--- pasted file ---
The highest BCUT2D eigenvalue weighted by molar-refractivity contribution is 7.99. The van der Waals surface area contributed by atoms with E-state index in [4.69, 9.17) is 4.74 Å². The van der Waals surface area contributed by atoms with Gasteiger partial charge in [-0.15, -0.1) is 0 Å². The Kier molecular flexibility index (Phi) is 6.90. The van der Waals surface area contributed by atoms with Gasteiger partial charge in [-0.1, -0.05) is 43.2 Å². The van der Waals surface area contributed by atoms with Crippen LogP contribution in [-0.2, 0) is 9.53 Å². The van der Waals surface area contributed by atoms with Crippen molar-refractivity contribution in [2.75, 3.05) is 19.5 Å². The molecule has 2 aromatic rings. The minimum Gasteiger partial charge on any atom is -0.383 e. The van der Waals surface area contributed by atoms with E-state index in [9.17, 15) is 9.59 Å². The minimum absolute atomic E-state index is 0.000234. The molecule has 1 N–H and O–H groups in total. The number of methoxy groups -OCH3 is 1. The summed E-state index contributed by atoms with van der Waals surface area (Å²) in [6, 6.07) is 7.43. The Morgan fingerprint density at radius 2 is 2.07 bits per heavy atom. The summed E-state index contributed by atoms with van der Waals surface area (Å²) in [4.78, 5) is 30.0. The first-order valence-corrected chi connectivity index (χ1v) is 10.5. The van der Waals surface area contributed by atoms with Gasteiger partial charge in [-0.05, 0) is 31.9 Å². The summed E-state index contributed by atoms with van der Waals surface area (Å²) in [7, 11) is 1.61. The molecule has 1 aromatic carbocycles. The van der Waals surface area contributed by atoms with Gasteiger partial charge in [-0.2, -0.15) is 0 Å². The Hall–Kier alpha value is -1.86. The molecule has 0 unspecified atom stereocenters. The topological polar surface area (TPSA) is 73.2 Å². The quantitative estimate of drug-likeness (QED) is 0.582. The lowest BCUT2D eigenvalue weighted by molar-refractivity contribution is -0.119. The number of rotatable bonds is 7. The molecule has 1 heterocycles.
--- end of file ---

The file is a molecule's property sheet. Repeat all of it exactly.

The highest BCUT2D eigenvalue weighted by molar-refractivity contribution is 7.99. The van der Waals surface area contributed by atoms with E-state index in [4.69, 9.17) is 4.74 Å². The van der Waals surface area contributed by atoms with Gasteiger partial charge in [-0.15, -0.1) is 0 Å². The Kier molecular flexibility index (Phi) is 6.90. The van der Waals surface area contributed by atoms with Gasteiger partial charge in [-0.1, -0.05) is 43.2 Å². The van der Waals surface area contributed by atoms with Crippen LogP contribution in [-0.2, 0) is 9.53 Å². The van der Waals surface area contributed by atoms with Crippen molar-refractivity contribution in [2.75, 3.05) is 19.5 Å². The molecule has 2 aromatic rings. The minimum Gasteiger partial charge on any atom is -0.383 e. The van der Waals surface area contributed by atoms with E-state index in [9.17, 15) is 9.59 Å². The minimum absolute atomic E-state index is 0.000234. The molecule has 1 N–H and O–H groups in total. The number of methoxy groups -OCH3 is 1. The summed E-state index contributed by atoms with van der Waals surface area (Å²) in [6, 6.07) is 7.43. The Morgan fingerprint density at radius 2 is 2.07 bits per heavy atom. The summed E-state index contributed by atoms with van der Waals surface area (Å²) in [4.78, 5) is 30.0. The first-order valence-corrected chi connectivity index (χ1v) is 10.5. The van der Waals surface area contributed by atoms with Gasteiger partial charge in [-0.05, 0) is 31.9 Å². The summed E-state index contributed by atoms with van der Waals surface area (Å²) in [7, 11) is 1.61. The molecule has 1 aromatic carbocycles. The van der Waals surface area contributed by atoms with Gasteiger partial charge in [-0.2, -0.15) is 0 Å². The Hall–Kier alpha value is -1.86. The molecule has 0 unspecified atom stereocenters. The topological polar surface area (TPSA) is 73.2 Å². The quantitative estimate of drug-likeness (QED) is 0.582. The lowest BCUT2D eigenvalue weighted by molar-refractivity contribution is -0.119. The number of rotatable bonds is 7. The molecule has 1 heterocycles.